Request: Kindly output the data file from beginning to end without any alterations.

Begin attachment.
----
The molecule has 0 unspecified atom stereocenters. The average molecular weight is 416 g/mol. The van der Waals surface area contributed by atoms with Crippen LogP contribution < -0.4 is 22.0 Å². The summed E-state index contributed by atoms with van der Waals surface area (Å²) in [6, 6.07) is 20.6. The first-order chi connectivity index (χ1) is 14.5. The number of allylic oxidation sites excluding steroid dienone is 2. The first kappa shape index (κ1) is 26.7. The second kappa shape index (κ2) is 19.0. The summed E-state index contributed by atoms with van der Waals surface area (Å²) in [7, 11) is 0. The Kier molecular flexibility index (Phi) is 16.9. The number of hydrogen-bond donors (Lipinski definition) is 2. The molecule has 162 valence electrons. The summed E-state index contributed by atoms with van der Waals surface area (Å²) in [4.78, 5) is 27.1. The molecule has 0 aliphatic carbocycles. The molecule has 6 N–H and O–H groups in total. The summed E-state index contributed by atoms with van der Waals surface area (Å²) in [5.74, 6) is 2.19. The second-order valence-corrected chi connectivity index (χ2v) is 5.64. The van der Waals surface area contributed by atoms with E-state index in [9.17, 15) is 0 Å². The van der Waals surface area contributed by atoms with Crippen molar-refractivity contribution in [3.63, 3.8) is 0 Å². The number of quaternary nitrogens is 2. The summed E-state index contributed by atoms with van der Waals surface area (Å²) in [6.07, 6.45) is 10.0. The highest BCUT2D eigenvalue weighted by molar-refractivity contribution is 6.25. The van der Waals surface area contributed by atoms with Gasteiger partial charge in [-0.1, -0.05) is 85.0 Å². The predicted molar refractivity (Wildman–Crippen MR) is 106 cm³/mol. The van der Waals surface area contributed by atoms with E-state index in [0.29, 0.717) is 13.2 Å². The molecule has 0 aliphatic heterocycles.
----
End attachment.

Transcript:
The molecule has 0 unspecified atom stereocenters. The average molecular weight is 416 g/mol. The van der Waals surface area contributed by atoms with Crippen LogP contribution < -0.4 is 22.0 Å². The summed E-state index contributed by atoms with van der Waals surface area (Å²) in [6, 6.07) is 20.6. The first-order chi connectivity index (χ1) is 14.5. The number of allylic oxidation sites excluding steroid dienone is 2. The first kappa shape index (κ1) is 26.7. The second kappa shape index (κ2) is 19.0. The summed E-state index contributed by atoms with van der Waals surface area (Å²) in [7, 11) is 0. The Kier molecular flexibility index (Phi) is 16.9. The number of hydrogen-bond donors (Lipinski definition) is 2. The molecule has 162 valence electrons. The summed E-state index contributed by atoms with van der Waals surface area (Å²) in [4.78, 5) is 27.1. The molecule has 0 aliphatic carbocycles. The molecule has 6 N–H and O–H groups in total. The summed E-state index contributed by atoms with van der Waals surface area (Å²) in [5.74, 6) is 2.19. The second-order valence-corrected chi connectivity index (χ2v) is 5.64. The van der Waals surface area contributed by atoms with E-state index in [9.17, 15) is 0 Å². The van der Waals surface area contributed by atoms with Crippen molar-refractivity contribution in [3.63, 3.8) is 0 Å². The number of quaternary nitrogens is 2. The summed E-state index contributed by atoms with van der Waals surface area (Å²) in [6.07, 6.45) is 10.0. The highest BCUT2D eigenvalue weighted by molar-refractivity contribution is 6.25. The van der Waals surface area contributed by atoms with Gasteiger partial charge in [-0.1, -0.05) is 85.0 Å². The predicted molar refractivity (Wildman–Crippen MR) is 106 cm³/mol. The van der Waals surface area contributed by atoms with E-state index in [0.29, 0.717) is 13.2 Å². The molecule has 0 aliphatic heterocycles.